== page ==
Comdex West 2002

Comdex West, once known as the Pacific Rim Trade Show, or PacRim to the locals, is running for three days in Vancouver, Canada. Its focus this year is education, specifically to give IT people the knowledge they need to make good decisions.

One of several Power Panels took on the subject of Customer Relationship Management. CRM is a codeword recognizable to any good human resources department. Chaired by Dr. Catherine Boivie, who strikes me as a fantastic human being, three case studies of CRM implementation were presented and discussed. While implementing a CRM plan involves significant changes in the way things get done, and also requires a truckload of software, the most important aspect is still that face-to-face encounter on the front lines with the customer. Technology is merely the enabler. You have to put it to work to make it work. You also have to understand your internal processes intimately before undertaking an implementation like this. CRM frees companies to serve their customers fully. Care to browse the speakers' slides? They're online.

On the other end of the spectrum, the Techno Zone was interesting also. Joshua Paul and Graeme Bennett did a twosome on stage, and, amazingly, kept up a brisk dialog for two solid hours on the ins and outs of web development. All the while I never noticed either one stop for even a sip of water, though perhaps I just didn't notice over the good conversation. Josh prefers Linux as his developer platform of choice, and Graeme likes Mac OS X. These guys were big on open source software in lieu of proprietary - and therefore expensive - solutions for building a web site. Open source means freedom. Open source also usually means unix. Open source comes with two big advantages over commercial alternatives. It typically has a large enough developer effort that it is kept current continuously. I'm particularly thinking of security patches and the like here. It also comes with knowledgeable tech support in the form of forums. Chances are pretty good that you'll get your answer, so long as you've done your own due diligence. Either one could cook you anything your heart desires in a web site. Joshua lives by LAMP - Linux, Apache, MySQL, and PHP, all freely available. Apache comes bundled with Mac OS X, and MySQL is readily available for it. All you need after that is a good book on MySQL and PHP programming. Or call Josh and Graeme. If I were planning a web site, that's what I would do. I couldn't tell if these guys knew each other before Comdex, but they absolutely didn't miss a beat during their presentation. Not to put too fine a point on it, they were hot.

One of the mainstays of Comdex in years past was the Vancouver NT Users Group. They showed again this year, and attracted a certain amount of buzz, but the big buzz was around the VanLUG table. Bill, take note, if you haven't already.

Speaking of which, Microsoft had a great booth again this year. This year they delivered a packed program of Microsoft-oriented lectures and presentations to a packed house. If you do Microsoft, then you missed a terrific show.

And speaking of missing, once again Apple and other Mac vendors were AWOL. Without a doubt, Comdex over the years has tended to lean towards x86 hardware and all the paraphernalia that hangs on it. But it's about time Apple showed here again. I know; they're busy in Tokyo right now with MacWorld. So how about next year? Mac OS X is the right stuff, and can easily stand shoulder to shoulder with the best that Microsoft and Linux has to offer.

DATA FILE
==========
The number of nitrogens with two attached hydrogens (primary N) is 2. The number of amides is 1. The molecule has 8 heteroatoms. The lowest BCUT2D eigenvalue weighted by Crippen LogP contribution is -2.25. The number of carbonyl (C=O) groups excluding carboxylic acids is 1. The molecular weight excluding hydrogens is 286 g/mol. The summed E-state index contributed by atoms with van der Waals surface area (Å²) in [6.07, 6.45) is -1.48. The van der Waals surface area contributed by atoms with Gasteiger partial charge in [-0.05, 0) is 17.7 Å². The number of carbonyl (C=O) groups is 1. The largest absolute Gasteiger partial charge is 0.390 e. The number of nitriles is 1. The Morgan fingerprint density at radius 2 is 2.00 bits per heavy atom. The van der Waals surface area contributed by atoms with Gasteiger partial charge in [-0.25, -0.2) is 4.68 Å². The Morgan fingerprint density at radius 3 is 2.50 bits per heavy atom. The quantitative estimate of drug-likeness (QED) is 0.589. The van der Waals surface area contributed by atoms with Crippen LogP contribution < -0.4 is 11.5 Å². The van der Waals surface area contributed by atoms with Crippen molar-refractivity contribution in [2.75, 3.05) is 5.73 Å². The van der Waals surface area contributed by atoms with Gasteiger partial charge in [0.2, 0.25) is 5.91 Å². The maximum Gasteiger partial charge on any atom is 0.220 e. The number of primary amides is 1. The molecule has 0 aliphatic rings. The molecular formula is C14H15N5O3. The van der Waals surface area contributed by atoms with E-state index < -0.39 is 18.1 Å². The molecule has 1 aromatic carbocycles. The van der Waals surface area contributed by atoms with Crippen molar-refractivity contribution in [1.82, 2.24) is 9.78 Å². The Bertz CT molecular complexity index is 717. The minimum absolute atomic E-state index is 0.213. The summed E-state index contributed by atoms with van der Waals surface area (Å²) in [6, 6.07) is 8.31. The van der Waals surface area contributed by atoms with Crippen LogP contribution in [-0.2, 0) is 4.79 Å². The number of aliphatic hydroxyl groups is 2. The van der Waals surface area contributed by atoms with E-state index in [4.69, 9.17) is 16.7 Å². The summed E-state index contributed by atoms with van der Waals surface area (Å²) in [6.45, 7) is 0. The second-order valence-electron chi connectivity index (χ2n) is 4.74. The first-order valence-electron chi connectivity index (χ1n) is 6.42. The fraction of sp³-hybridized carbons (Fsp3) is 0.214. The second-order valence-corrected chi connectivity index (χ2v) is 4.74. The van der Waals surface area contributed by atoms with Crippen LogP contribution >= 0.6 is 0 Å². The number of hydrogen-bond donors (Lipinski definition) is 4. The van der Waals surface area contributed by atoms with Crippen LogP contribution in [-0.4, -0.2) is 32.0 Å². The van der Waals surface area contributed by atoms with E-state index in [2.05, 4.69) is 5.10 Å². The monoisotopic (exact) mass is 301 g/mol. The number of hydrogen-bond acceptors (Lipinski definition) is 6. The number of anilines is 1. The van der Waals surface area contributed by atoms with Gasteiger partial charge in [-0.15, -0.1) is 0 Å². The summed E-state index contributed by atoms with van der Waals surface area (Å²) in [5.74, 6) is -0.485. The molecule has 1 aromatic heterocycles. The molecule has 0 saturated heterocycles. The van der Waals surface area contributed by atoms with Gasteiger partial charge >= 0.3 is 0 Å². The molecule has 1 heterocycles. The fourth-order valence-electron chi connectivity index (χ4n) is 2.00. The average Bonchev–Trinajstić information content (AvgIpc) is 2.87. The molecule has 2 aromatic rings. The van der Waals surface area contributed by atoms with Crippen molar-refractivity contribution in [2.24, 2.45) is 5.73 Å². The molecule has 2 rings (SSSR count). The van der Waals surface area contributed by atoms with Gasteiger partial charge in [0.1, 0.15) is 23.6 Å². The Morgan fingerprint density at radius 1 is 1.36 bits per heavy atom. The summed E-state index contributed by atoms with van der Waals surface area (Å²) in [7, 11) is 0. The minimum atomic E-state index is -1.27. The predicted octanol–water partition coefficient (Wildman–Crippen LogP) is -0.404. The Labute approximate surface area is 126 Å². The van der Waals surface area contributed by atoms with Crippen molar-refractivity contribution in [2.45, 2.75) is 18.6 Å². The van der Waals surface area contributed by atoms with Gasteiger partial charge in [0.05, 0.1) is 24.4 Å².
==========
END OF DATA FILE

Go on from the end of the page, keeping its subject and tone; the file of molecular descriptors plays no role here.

Monster.ca was generating a lot of buzz. It's become quite the class act, and one of the great success stories to come out of the dot-com meltdown period. In the far corner of the exhibition ballroom sponsored by Brass Ring was a cluster of companies shamelessly trolling for talent. You couldn't move for the crowds. The feeling in the air was palpable, like a back-room high-stakes poker game. If I were a boss, I'd be worried to know my people were at Comdex.

Singapore and Hungary showed their high-tech talents. Barbados showed off its high-tan and pro-business environment. Believe me when I tell you I was thinking up business plans that might work for me in Barbados!

Out of the corner of my eye I noticed the University of Phoenix. Now, this institution is worthy of special mention because it offers a unique service. With campuses in many cities in the U.S. and Canada, it is singularly positioned to offer advanced university degrees to full-time working adults. Even if relocation is in your cards, it's just not a problem. Courses can be completed across multiples campuses, though there is a certain amount of encouragement to stay with your session for the sake of continuity with your classmates. Different campuses also offer different programs. All courses have strong online support. If picking up an MBA, say, in a full-time situation might be in your plans, then this is for you.

Will Comdex achieve its lofty goals? The answer to that question is an individual thing, and, like so many things in life, may well be a function of what each individual puts into it or, as a good friend of mine would say, brings to the table. One thing is certain. Anyone who attends will have a good time. And possibly win a Palm too. Ciao.